Power purchase agreements (PPAs) are another third-party financing option that has helped solar. Basically, a power purchase agreement is a contract to buy the electricity produced #Synonyms. Typically, there is no money down and it’ll be less than what you’re paying your utility. PPAs are how most big energy is financed. A power plant is built, and the investors determine how much it will cost them to produce electricity over the next 10 or 20 years. It trickled into the consumer market because of large scale solar adoption by corporations. This is how large companies have gone solar because there’s no capital investment and little risk.
Big Companies Like It
Insert Broken Record: “Solar is a financially smart decision.” You’re able to control and predict your costs of your energy for the next 20-30 years. Companies like this for the obvious reason – rate inflation ( rate deflation is possible but more likely ‘in your dreams’). Electricity represents a rising cost that lowers their profit margins.
Companies choose PPAs because they make sense in the right condition.
Cannot Afford to Purchase
If you cannot front the cost of a solar system, you should weigh every financing option. There are a lot of options out there including PPA’s, loans, equity lines of credit, PACE financing, and leasing. Some savvy consumers will look at the cost of the life of the system and choose financing from that.
They Don’t Need a Tax Break
Really? I’m jealous. Even if you can’t use all of your tax credits from solar in the first year, the credits roll over to the next year as well. If you still don’t want tax credits, you should look into a lease and a PPA, oh, and I’d like the name of your accountant!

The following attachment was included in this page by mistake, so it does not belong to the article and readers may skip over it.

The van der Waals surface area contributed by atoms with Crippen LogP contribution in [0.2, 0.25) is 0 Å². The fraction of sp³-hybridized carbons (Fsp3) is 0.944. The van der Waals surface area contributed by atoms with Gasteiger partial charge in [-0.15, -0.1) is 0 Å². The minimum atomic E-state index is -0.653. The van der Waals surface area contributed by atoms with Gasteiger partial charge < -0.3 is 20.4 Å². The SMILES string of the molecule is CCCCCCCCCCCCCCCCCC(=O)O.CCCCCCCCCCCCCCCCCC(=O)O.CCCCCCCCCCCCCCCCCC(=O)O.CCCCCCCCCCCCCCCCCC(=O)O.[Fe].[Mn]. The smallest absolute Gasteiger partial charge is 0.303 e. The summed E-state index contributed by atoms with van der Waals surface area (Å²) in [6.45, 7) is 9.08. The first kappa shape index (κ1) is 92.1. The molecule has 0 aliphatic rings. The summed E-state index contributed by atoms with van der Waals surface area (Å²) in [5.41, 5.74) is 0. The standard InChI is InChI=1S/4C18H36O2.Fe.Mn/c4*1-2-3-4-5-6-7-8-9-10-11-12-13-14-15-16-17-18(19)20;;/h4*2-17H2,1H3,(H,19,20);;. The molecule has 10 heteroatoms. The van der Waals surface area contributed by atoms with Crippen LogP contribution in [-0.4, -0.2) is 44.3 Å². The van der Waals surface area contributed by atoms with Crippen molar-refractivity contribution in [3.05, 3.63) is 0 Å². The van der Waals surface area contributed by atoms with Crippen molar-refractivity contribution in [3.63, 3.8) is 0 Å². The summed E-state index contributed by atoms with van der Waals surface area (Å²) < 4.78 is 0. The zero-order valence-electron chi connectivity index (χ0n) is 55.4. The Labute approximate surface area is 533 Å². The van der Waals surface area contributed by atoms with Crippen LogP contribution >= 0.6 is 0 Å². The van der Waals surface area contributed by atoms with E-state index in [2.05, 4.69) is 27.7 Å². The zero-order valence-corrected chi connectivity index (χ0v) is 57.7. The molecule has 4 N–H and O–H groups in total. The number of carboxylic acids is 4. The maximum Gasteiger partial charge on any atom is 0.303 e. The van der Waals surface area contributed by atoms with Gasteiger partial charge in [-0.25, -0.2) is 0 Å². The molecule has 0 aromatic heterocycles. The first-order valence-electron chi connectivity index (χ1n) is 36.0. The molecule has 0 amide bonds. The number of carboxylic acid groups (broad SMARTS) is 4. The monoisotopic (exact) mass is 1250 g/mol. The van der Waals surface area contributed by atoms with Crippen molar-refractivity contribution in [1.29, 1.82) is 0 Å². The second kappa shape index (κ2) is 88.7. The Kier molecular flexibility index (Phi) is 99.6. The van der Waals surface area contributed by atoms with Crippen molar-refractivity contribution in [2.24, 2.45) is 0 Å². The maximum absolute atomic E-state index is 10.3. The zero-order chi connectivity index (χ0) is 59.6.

They Want Someone Else to Own It
This can be for a whole host of reasons. If the company can’t use the tax credits, then they’ll need someone else who can use them to take ownership. They may not want to add value to their assets for tax, insurance, or some other reason. The other reason might be maintenance. Solar does not have moving parts, so the maintenance required is minimal. If you go with reputable companies, you don’t have anything to worry about. Companies have workmanship warranties to cover when equipment is most likely to malfunction. Equipment failure after that is sparse. But, if you have hundreds of thousands of solar modules on your roof, percentages don’t work in your favor. The assurance that the occasional repair will be covered by someone else is nice, but it comes with a cost.
Companies choose PPAs because they need to show their shareholders they are building a more profitable business. A PPA increases the profit margins in the short-run without a capital cost or debt. In the long-run, Walmart will not save nearly as much money as they could’ve buying solar.
There Are Better Options
As long as you can afford it, I would not recommend a PPA and even then, there’s probably another option out there. Personally, I just don’t like the idea of saving XX percent over the life of the system versus getting FREE POWER after the payback. Many PPA’s have an annual or regular cost adjustment. Usually these are done in relation to current retail electricity prices or a pre-determined multiplier. This means you don’t get the full “benefit” of rate inflation.
Over the last four decades, electricity prices have risen 6.5% per year. Edison recently announced 8% increases for its residential customers. By the way, when’s the last time rates went down?
A PPA also doesn’t avoid interest rates. A PPA is another way to pay a loan with less risk for you, which means a higher return for the investor. The investor is banking on the fact that a certain number of people will default, he’ll have to repair a few systems, and that he’s going to make his money back with interest. And then comes your savings. If anyone is telling you a PPA price before looking at your house, they’ve built a lot of cushion into that price. They don’t know how much it’ll cost to install it yet.
However, you can actually take control of your electric bill with AMECO Solar.